MAIL ORDER GROOM
Calliope, Winter 2011, Issue 130, America Mensa Ltd. View online.
THE CORRIDOR OF BROKEN MIRRORS
The Shine Journal, June 2010. View online.
Asia Literary Review, 2006, Print Works Ltd.
She loved birthdays. Birthdays used to mean big parties with balloons, confetti and cup after paper cup of Coca Cola. The smell of curry and kway teow; thirty kids crowded into her living room playing silly games like ‘Musical Chairs’ and ‘Simon Says’. Magic performances by her teenage cousin who looked vaguely like David Copperfield, and treasure hunt surprises inevitably hidden under the couches. Those were her favourite memories of childhood.
There was the birthday cake, of course. Each year, she would have one in a different shape and flavour. Sharmila was not like one of those fussy children who would demand chocolate or strawberry year after year. How boring! She remembered her eighth birthday when her mother accidentally spilled a ladle-full of fruit punch on her special Hello Kitty cake. Grandma was so furious that she refused to speak to mother for a week, only referring to her as ‘that Indian woman’ when she was in a better mood.
She could not recall the last time she celebrated her birthday. It was probably when she was thirteen, gangly and awkward. Or was it when she was fourteen? All she remembered was that she had crammed the cake down to please her mother, the fake smile frozen on her clown face. Deep inside, she was terrorised by her fear of growing fat. “I have fat Indian genes,” she thought, biting into the slice of Black Forest cake, “I am going to be as fat as my mother. I am going to be too fat for this tiny flat.” Out of the corner of her eye, she saw her father smile approvingly. He was sinewy with skin the colour of caramel, very much like the Chinese coolie she read about in her history textbooks. She remembered how comical her parents looked to her adolescent eyes: an Indian-and-Chinese version of Laurel and Hardy. They were good parents who tried their best to provide for her, but even then, she could not disguise the unmistakable feelings of shame she had felt.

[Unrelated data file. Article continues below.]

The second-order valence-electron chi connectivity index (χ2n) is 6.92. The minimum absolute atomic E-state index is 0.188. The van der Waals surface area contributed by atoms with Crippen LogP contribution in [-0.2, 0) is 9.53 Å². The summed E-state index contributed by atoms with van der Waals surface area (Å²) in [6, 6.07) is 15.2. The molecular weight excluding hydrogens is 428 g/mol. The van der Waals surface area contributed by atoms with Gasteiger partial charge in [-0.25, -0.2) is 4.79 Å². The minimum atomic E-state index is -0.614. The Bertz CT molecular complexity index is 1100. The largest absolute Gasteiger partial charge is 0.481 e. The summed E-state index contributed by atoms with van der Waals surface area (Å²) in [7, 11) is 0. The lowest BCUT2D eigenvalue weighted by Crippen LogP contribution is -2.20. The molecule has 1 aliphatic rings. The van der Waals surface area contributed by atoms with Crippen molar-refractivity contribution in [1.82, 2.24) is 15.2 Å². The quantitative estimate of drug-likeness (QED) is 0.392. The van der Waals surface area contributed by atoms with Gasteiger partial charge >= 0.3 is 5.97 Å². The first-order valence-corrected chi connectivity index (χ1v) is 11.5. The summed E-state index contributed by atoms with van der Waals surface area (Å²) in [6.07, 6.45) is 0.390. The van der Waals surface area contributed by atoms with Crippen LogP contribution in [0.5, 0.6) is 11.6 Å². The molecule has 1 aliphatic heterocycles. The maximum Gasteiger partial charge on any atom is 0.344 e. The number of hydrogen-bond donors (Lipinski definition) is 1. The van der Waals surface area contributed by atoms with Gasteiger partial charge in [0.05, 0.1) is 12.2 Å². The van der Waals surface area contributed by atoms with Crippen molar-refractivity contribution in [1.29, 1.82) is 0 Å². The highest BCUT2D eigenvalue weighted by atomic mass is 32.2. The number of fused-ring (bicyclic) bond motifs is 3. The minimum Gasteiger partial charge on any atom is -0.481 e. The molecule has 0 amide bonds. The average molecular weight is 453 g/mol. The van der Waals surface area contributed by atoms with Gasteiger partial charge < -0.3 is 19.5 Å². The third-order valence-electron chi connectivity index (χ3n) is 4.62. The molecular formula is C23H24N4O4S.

It was a huge relief when they finally stopped asking the relatives over. It was not that she hated birthday celebrations. She just hated the same old conversations year in, year out. The Chinese relatives would comment on her dark skin tone and recommend the latest whitening products while the Indian ones would interrogate her on her disinterest in the Tamil language. “You have to remember your roots,” they would preach self-righteously, invariably forgetting that her so-called ‘roots’ were more complex and tangled than they could ever understand. Worst still, both sides would hound her relentlessly for the intimate details of her love life. Imagine if she had brought Jacques or Mario to the parties! These men whose bedrooms were the size of her two-room flat would never see her in the same light again.